I recently had a request to look up the baptism of a Henrietta Agnes Carpenter recently. She had married William Eli Taylor in Cornwood parish, Devon, in 1919. The family researcher wanted to confirm the parents’ names which were on the entry in the church marriage register. That request was easy to answer as I have copies of all of the parish registers. As it turned out, Henrietta was also related to me – a 2nd cousin, twice removed. The information I was able to provide was new to this family historian and, it appeared, many others who were interested in the Taylor family.
Henrietta is shown on the 1901 and 1911 censuses living with her grandparents. That fact by itself raises the question of what happened to her parents. Well, her father, William Henry Carpenter, lived right next door, in the other side of a duplex residence. He was a widower, his wife and Henrietta’s mother, Agnes Fox (Ellis) Carpenter, having died in 1896, right after Henrietta’s birth. We think she died of complications arising from childbirth but have not confirmed that information with a death certificate.
Portion of 1901 England census – Cornwood,Parish, Devon – showing William Henry Carpenter in one side of duplex and daughter Henrietta in the other; census image owned by The National Archives downloaded September 20, 2008 from Ancestry.
William Henry, with his new wife, had moved into the side occupied for over thirty years by his grandparents sometime after 1881. He and Agnes were living there with their first two daughters in 1891. In 1901, as shown above, William Henry lived alone in his side of the residence. By 1911 he had a niece and nephew living with him, both adults. There seems to be little doubt that he was unable to care for a child after his wife’s death, leaving it to his parents to take over.
The house is interesting in itself. I wrote about it in a post on February 18, 2014. It was occupied by a member of the Carpenter family from at least 1841. My 3rd great grandparents, William and Mary Carpenter lived there from the time of the birth of their eighth child in 1833 until William’s death in 1877. By 1871, their fourth son, James, his wife, Elizabeth, two of their Children, William Henry and Elizabeth Saunders and a nephew, John Carpenter, the son of another of William and Mary’s sons, and had moved in to one side of the duplex. As I mentioned above, eventually William Henry and his wife moved into the other side of the duplex after the deaths of his grandparents.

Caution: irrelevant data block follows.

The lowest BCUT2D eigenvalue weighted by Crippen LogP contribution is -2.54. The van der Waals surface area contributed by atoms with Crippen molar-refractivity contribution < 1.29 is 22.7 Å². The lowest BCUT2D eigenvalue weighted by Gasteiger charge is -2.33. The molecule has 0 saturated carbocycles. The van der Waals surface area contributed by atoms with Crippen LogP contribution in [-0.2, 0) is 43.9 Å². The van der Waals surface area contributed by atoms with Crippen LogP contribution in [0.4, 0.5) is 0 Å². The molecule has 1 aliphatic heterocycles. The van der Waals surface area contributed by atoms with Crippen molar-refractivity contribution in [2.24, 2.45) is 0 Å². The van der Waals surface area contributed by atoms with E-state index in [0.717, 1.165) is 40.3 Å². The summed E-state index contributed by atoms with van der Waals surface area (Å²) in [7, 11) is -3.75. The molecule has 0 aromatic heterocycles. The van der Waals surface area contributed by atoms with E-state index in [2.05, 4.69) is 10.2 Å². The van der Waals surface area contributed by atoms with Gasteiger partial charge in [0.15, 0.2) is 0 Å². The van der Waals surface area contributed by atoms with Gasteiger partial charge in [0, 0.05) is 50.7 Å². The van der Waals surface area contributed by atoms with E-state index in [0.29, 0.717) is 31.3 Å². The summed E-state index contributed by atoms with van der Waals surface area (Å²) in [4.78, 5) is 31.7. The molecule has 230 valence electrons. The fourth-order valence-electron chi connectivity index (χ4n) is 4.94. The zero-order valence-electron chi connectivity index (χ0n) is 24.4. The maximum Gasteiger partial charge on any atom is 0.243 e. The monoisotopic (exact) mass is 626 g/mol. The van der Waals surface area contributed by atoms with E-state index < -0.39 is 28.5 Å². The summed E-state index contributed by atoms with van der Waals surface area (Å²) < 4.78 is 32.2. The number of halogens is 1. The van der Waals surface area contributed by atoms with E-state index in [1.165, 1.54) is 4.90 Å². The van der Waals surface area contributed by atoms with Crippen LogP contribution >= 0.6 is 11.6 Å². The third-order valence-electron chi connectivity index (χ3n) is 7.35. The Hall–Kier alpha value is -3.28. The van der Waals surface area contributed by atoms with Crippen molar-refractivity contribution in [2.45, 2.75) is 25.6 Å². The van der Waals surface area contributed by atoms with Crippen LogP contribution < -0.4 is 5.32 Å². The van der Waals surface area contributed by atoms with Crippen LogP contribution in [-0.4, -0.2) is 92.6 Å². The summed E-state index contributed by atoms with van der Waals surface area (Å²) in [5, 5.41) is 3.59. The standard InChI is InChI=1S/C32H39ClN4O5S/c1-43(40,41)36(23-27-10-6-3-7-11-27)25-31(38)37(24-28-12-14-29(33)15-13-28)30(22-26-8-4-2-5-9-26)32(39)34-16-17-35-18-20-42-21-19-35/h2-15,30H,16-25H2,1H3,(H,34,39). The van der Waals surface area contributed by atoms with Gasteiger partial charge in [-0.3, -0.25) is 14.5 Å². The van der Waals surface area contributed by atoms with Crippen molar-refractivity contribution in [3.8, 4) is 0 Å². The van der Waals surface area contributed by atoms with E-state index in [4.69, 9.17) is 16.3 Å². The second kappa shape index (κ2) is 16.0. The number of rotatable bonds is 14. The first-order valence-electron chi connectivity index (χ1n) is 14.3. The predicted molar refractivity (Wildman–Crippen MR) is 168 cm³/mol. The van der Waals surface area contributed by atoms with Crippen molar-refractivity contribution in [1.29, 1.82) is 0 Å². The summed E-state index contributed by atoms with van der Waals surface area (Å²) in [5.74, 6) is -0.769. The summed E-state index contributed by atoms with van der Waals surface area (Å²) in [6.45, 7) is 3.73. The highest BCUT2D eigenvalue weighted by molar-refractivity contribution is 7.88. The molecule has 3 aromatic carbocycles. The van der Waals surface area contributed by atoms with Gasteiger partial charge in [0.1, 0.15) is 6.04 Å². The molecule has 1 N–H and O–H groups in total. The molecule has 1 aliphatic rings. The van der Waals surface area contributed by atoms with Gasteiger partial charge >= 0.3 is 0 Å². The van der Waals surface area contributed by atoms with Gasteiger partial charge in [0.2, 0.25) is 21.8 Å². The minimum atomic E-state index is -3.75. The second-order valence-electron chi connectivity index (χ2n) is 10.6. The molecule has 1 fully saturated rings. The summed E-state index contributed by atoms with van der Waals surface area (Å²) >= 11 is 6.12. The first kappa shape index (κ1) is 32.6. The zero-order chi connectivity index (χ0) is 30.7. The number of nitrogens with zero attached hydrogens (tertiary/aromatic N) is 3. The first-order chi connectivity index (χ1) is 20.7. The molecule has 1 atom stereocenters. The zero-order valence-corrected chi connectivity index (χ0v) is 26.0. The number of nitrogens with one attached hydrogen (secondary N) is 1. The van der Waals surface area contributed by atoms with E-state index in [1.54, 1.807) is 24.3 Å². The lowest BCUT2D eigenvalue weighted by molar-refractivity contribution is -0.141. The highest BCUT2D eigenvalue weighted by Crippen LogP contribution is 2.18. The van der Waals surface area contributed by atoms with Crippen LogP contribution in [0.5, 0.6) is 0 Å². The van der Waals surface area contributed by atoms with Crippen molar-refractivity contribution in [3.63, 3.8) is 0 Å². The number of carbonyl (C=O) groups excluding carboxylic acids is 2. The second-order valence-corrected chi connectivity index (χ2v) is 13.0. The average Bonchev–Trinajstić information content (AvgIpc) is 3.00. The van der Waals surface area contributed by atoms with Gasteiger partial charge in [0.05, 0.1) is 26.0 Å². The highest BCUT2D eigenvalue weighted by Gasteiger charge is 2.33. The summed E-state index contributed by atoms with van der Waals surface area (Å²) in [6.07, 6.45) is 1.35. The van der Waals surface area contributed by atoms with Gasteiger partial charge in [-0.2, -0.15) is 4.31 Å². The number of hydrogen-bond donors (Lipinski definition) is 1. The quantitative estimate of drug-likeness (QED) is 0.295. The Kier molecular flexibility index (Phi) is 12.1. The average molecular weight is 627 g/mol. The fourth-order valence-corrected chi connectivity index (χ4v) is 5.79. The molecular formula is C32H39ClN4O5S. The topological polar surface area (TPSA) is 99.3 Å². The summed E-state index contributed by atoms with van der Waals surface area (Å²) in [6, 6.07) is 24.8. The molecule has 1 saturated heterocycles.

Duplex in which Carpenter family lived – Corntown, Cornwood, parish, Devon; photo taken by Wayne Shepheard 2004 – insert photo by current owner, George Colton, taken in 1962.
Anyway, the point here is that children did always live with their parents because of the lack of space, the death of one of the parents or the convenience of having a relative right next door. If you are missing a child or a parent in your search sometimes it is wise to look next door or at least nearby where a sibling might reside. Sometimes they are close such as was the case for William Henry Carpenter and his daughter, Henrietta. Sometimes they are across town or on the other side of a parish. Usually and adult and their minor child won’t be far from each other, though.
Wayne Shepheard is a volunteer with the Online Parish Clerk program, handling four parishes in Devon, England. He has published a number of articles about various aspects of genealogy and is a past Editor of Chinook, the quarterly journal of the Alberta Family Histories Society. Wayne also provides genealogical consulting services through his business, Family History Facilitated. Census records are the property of The National Archives and published under their Open Government License. Census image was downloaded from Ancestry.